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Student Project: The right to leisure : how do Filipino domestic workers in Hong Kong spend their free time?

TitleThe right to leisure : how do Filipino domestic workers in Hong Kong spend their free time?
Authors
Issue Date2018
PublisherThe University of Hong Kong (Pokfulam, Hong Kong)
Citation
Tsang, N. P., Yung, K. A.. (2018). The right to leisure : how do Filipino domestic workers in Hong Kong spend their free time?. (Thesis). University of Hong Kong, Pokfulam, Hong Kong SAR.
AbstractDomestic workers from the Philippines have continuously been the largest group of migrant workers amongst all foreign countries since first being permitted to stay in Hong Kong in the 1970s. Over these forty years, it has become a phenomenon seeing these Filipino women (and sometimes a small number of men) gather in different public space on Sundays and public holidays. Bound by their contract and the law, they are required to live in with their employers normally from Mondays to Saturdays, and often have to endure their employers’ intense demand for long hours as a result. It is common to see crowds of Filipino domestic workers pouring out in urban space on Sundays and public holidays, such as covered footbridges, parks and outside public buildings. What do they actually do outside their working hours, and how is it negotiated with their employers and peers? Do they really enjoy their leisure time? What social factors are at play in favouring and disfavouring their right—not as simply labours but as meaning-seeking individuals like everyone—to leisure? With an emerging human rights framework being incorporated in contemporary studies of leisure (Veal 2015), this study addresses these questions through contextualizing the narratives and habits of Filipino domestic workers’ leisure life in Hong Kong, and ultimately aims to safeguard migrant workers’ basic right to leisure.
DegreeMaster of Social Sciences in Media, Culture and Creative Cities
Dept/ProgramMedia, Culture and Creative Cities
Persistent Identifierhttp://hdl.handle.net/10722/266686

 

DC FieldValueLanguage
dc.contributor.authorTsang, Nai-wang, Perseus-
dc.contributor.authorYung, Kong-yin, Agnes-
dc.date.accessioned2019-01-29T05:16:45Z-
dc.date.available2019-01-29T05:16:45Z-
dc.date.issued2018-
dc.identifier.citationTsang, N. P., Yung, K. A.. (2018). The right to leisure : how do Filipino domestic workers in Hong Kong spend their free time?. (Thesis). University of Hong Kong, Pokfulam, Hong Kong SAR.-
dc.identifier.urihttp://hdl.handle.net/10722/266686-
dc.description.abstractDomestic workers from the Philippines have continuously been the largest group of migrant workers amongst all foreign countries since first being permitted to stay in Hong Kong in the 1970s. Over these forty years, it has become a phenomenon seeing these Filipino women (and sometimes a small number of men) gather in different public space on Sundays and public holidays. Bound by their contract and the law, they are required to live in with their employers normally from Mondays to Saturdays, and often have to endure their employers’ intense demand for long hours as a result. It is common to see crowds of Filipino domestic workers pouring out in urban space on Sundays and public holidays, such as covered footbridges, parks and outside public buildings. What do they actually do outside their working hours, and how is it negotiated with their employers and peers? Do they really enjoy their leisure time? What social factors are at play in favouring and disfavouring their right—not as simply labours but as meaning-seeking individuals like everyone—to leisure? With an emerging human rights framework being incorporated in contemporary studies of leisure (Veal 2015), this study addresses these questions through contextualizing the narratives and habits of Filipino domestic workers’ leisure life in Hong Kong, and ultimately aims to safeguard migrant workers’ basic right to leisure. -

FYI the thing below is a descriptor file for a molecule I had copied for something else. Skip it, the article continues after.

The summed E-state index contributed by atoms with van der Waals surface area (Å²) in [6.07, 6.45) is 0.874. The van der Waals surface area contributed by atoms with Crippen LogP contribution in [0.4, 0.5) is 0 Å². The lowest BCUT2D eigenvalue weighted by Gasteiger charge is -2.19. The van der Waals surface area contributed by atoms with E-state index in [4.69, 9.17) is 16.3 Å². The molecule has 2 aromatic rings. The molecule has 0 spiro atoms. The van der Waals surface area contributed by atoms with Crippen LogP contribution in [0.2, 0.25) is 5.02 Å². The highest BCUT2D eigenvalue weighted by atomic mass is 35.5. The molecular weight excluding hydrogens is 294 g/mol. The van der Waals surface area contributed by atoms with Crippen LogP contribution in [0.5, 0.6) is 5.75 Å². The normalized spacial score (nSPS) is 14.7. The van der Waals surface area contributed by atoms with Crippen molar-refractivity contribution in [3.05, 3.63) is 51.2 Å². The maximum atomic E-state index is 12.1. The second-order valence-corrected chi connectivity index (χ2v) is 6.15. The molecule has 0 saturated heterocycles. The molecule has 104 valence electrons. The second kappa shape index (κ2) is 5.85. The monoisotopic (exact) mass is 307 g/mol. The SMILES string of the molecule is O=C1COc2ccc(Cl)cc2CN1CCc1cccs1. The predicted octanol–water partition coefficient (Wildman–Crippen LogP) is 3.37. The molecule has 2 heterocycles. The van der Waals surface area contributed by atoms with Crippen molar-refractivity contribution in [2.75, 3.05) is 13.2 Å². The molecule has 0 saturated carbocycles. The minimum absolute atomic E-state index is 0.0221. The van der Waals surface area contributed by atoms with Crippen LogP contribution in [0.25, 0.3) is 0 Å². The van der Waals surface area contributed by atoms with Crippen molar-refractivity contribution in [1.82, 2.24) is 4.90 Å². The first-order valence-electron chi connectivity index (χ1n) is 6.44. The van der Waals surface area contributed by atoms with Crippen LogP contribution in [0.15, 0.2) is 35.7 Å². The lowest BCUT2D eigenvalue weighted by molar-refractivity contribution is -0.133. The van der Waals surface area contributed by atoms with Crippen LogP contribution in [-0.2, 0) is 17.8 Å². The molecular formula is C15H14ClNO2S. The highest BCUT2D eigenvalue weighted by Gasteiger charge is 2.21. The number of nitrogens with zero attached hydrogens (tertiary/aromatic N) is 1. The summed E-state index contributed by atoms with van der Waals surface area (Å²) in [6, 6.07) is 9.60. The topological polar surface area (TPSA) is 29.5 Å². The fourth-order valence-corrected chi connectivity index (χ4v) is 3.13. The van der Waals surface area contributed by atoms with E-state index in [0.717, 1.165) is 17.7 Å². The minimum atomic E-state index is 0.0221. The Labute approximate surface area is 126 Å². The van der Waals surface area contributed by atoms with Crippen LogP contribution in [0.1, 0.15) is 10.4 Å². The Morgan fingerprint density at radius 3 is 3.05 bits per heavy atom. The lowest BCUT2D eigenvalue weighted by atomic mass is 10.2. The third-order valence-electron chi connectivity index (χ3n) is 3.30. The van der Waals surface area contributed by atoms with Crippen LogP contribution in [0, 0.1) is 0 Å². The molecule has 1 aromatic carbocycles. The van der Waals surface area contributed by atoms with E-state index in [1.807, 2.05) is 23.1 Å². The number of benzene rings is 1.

dc.languageeng-
dc.publisherThe University of Hong Kong (Pokfulam, Hong Kong)-
dc.relation.ispartofCapstone Project-
dc.rightsThe author retains all proprietary rights, (such as patent rights) and the right to use in future works.-
dc.rightsThis work is licensed under a Creative Commons Attribution-NonCommercial-NoDerivatives 4.0 International License.-
dc.titleThe right to leisure : how do Filipino domestic workers in Hong Kong spend their free time?-
dc.typeStudent_Project-
dc.description.thesisnameMaster of Social Sciences in Media, Culture and Creative Cities-
dc.description.thesislevelMaster-
dc.description.thesisdisciplineMedia, Culture and Creative Cities-
dc.description.naturepublished_or_final_version-
dc.identifier.mmsid991044072790703414-

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